Thursday, July 16, 2015

Clerical jokes

A very orthodox RC priest whose blog I sometimes read has been having a very rough time maintaining his reverent attitude toward the See of Peter due to the antics of its incumbent, Pope Evita The First.

A reader suffering from a bit of scrupulosity, unsure about unconfessed sins from a forgotten past, provoked from the Rev this example of how one ought to do it...

“Father, it’s been two weeks since my last confession. I failed to remember and confess that, in the time prior to my last confession, I did with willful intent, take up arms against the Sovereign Pontiff on two occasions; I consecrated five bishops without a pontifical mandate; and I stole three pennies from my mother’s purse; I used air conditioning…. Since my last confession, I have committed the following sins:…”
If you have not had the pleasure of reading Bergoglio's latest effort on global warming, Laudato si', you might not realize that he took one paragraph (#55) to inveigh against air conditioning.

Blurting out in his usual style, however, Papa Francesco The Cool, did say one unambiguously accurate thing to reporters of late, He Who Wills A New Global Economic Order:
In fact, the pope expressed “a great allergy to economic things,” explaining that his father had been an accountant who often brought work home on weekends. “I don’t understand it very well,” he said of economics, even though the issue of economic justice has become central to his papacy.

Read more at:

God, what a buffoon.



-A said...

He admits to his lack of aptitude with money without an ounce if irony, I am sure. Of course he knows everything about what should be done for the poor without knowing anything about economics. That is always the way it goes with those types. Furthermore, isn't the Vatican the third largest banking entity in the world? Shouldn't he have some understanding of how his palace is funded?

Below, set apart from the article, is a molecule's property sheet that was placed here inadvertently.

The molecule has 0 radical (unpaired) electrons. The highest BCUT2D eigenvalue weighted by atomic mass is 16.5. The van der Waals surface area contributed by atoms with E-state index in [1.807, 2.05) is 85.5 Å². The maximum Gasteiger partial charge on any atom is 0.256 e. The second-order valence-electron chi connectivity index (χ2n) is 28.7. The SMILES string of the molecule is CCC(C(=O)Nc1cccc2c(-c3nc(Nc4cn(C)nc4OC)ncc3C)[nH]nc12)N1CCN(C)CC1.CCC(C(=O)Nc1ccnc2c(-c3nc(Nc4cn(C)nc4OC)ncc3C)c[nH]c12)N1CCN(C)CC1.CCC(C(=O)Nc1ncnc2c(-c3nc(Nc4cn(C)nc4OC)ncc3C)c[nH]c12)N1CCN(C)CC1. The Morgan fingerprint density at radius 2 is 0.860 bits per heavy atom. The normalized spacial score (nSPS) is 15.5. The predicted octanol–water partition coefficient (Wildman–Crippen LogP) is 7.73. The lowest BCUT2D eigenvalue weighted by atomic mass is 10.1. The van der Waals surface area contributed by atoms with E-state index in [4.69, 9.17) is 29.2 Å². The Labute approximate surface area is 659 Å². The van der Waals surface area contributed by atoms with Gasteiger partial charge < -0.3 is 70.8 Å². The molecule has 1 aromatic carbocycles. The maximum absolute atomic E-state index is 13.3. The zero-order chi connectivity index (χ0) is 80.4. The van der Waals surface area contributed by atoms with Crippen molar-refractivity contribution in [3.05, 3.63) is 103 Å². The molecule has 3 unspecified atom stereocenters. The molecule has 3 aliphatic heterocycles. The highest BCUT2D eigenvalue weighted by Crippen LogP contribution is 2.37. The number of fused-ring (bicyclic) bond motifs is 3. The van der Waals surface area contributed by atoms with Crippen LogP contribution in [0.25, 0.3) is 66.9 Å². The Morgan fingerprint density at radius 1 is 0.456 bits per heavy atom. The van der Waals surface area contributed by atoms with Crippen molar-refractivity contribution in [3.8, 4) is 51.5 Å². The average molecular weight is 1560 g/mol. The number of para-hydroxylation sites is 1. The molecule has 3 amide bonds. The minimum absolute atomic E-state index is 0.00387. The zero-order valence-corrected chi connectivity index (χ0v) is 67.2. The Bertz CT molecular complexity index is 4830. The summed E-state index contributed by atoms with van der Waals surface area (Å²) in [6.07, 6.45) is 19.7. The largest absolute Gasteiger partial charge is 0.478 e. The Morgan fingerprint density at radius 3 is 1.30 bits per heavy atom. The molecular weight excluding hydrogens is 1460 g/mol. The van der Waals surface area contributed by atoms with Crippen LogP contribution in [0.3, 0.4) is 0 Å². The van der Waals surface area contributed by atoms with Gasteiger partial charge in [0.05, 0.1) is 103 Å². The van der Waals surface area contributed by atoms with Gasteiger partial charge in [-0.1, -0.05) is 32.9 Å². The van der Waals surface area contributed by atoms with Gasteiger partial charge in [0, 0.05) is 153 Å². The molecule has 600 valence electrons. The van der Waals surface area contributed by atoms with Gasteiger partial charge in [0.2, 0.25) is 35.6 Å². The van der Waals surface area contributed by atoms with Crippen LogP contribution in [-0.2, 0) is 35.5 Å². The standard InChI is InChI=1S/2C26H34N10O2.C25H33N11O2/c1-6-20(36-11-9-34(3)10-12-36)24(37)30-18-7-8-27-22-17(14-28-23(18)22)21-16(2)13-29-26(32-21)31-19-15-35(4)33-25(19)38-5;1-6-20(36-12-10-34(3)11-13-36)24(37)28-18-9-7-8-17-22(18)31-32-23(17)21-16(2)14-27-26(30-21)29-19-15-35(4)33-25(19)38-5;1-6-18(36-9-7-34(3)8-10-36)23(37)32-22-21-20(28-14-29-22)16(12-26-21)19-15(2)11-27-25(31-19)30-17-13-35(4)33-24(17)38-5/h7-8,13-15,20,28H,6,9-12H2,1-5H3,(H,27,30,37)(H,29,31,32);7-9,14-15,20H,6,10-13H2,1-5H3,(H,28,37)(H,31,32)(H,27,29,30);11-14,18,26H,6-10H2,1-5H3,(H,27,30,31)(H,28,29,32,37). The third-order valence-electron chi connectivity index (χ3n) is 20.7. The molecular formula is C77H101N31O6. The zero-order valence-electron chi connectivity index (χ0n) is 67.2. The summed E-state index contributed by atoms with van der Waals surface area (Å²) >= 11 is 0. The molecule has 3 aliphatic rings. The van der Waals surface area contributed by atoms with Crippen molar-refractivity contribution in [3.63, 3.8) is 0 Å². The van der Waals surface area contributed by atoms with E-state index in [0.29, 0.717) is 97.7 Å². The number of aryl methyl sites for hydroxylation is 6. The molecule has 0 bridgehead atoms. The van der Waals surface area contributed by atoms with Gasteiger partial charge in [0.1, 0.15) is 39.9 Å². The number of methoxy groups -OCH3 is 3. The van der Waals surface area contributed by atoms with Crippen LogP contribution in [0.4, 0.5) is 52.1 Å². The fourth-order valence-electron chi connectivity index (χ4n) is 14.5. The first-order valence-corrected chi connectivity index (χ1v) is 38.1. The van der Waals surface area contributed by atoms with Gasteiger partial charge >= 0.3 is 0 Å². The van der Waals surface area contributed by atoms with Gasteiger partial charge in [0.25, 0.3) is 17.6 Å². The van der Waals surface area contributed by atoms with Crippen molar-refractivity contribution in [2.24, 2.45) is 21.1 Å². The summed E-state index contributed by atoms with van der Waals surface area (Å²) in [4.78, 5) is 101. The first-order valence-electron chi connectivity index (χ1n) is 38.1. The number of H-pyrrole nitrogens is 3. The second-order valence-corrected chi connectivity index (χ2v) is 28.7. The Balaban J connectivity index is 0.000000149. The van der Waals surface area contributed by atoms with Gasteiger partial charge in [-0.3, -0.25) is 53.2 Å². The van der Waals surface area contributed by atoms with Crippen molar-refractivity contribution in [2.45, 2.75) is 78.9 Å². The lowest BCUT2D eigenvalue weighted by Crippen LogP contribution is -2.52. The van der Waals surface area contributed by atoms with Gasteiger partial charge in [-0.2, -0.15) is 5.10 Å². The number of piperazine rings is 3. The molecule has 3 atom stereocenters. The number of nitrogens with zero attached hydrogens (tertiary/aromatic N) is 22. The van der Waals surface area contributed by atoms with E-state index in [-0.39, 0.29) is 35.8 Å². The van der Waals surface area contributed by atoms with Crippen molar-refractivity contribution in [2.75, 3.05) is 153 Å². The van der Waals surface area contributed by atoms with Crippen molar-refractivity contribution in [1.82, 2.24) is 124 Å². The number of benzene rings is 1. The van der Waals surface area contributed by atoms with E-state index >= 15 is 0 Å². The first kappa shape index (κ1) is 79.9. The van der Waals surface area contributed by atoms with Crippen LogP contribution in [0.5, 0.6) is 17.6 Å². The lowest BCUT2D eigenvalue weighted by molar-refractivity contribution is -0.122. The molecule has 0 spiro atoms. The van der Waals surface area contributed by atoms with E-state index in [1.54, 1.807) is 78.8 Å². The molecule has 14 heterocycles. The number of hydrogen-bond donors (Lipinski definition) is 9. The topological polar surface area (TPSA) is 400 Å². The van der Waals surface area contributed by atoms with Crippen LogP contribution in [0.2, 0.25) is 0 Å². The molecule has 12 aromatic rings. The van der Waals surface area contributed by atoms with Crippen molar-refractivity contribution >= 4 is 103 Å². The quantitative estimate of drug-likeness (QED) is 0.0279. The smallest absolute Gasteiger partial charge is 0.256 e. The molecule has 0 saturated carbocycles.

Anonymous said...

This man has no understanding of economics, and yet he presumes to lecture us on how we should make economics compatible with his interpretation of Christian ethics, without regards for whether it's possible to do so, or how to do it? The arrogance. Spoken like a true Jesuit. They carry on like they know everything, when in fact they know nothing.

I have family ties to the Unionates, the Orthodox Christians who reconciled with Rome over the centuries. I'm starting to think they made a terrible mistake. Maybe the Orthodox are right, and the Pope is just one Patriarch among many who shouldn't be given any special heed. Every time this man opens his mouth, I sympathize with their position a little bit more.


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